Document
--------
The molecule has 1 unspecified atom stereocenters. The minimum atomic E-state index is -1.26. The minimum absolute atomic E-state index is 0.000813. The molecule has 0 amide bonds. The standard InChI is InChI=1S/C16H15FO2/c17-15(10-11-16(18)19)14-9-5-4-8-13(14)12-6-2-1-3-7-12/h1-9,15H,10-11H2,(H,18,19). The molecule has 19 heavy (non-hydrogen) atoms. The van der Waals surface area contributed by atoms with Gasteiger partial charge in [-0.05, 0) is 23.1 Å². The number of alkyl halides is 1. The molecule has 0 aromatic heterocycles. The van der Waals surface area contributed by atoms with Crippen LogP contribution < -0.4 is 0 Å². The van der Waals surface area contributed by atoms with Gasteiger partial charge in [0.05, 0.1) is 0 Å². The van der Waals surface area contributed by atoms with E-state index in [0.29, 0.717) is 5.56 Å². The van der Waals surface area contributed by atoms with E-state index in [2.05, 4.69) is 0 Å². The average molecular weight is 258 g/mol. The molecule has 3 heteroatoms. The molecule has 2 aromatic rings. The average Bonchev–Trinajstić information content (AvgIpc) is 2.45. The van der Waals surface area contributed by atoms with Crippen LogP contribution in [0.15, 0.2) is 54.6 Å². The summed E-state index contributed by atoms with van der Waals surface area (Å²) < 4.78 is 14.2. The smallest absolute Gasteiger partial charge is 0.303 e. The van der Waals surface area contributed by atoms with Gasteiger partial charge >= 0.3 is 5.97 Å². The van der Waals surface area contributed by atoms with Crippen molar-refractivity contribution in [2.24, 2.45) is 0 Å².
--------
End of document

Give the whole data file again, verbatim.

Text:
The molecule has 1 unspecified atom stereocenters. The minimum atomic E-state index is -1.26. The minimum absolute atomic E-state index is 0.000813. The molecule has 0 amide bonds. The standard InChI is InChI=1S/C16H15FO2/c17-15(10-11-16(18)19)14-9-5-4-8-13(14)12-6-2-1-3-7-12/h1-9,15H,10-11H2,(H,18,19). The molecule has 19 heavy (non-hydrogen) atoms. The van der Waals surface area contributed by atoms with Gasteiger partial charge in [-0.05, 0) is 23.1 Å². The number of alkyl halides is 1. The molecule has 0 aromatic heterocycles. The van der Waals surface area contributed by atoms with Crippen LogP contribution < -0.4 is 0 Å². The van der Waals surface area contributed by atoms with Gasteiger partial charge in [0.05, 0.1) is 0 Å². The van der Waals surface area contributed by atoms with E-state index in [0.29, 0.717) is 5.56 Å². The van der Waals surface area contributed by atoms with E-state index in [2.05, 4.69) is 0 Å². The average molecular weight is 258 g/mol. The molecule has 3 heteroatoms. The molecule has 2 aromatic rings. The average Bonchev–Trinajstić information content (AvgIpc) is 2.45. The van der Waals surface area contributed by atoms with Crippen LogP contribution in [0.15, 0.2) is 54.6 Å². The summed E-state index contributed by atoms with van der Waals surface area (Å²) < 4.78 is 14.2. The smallest absolute Gasteiger partial charge is 0.303 e. The van der Waals surface area contributed by atoms with Gasteiger partial charge >= 0.3 is 5.97 Å². The van der Waals surface area contributed by atoms with Crippen molar-refractivity contribution in [2.24, 2.45) is 0 Å².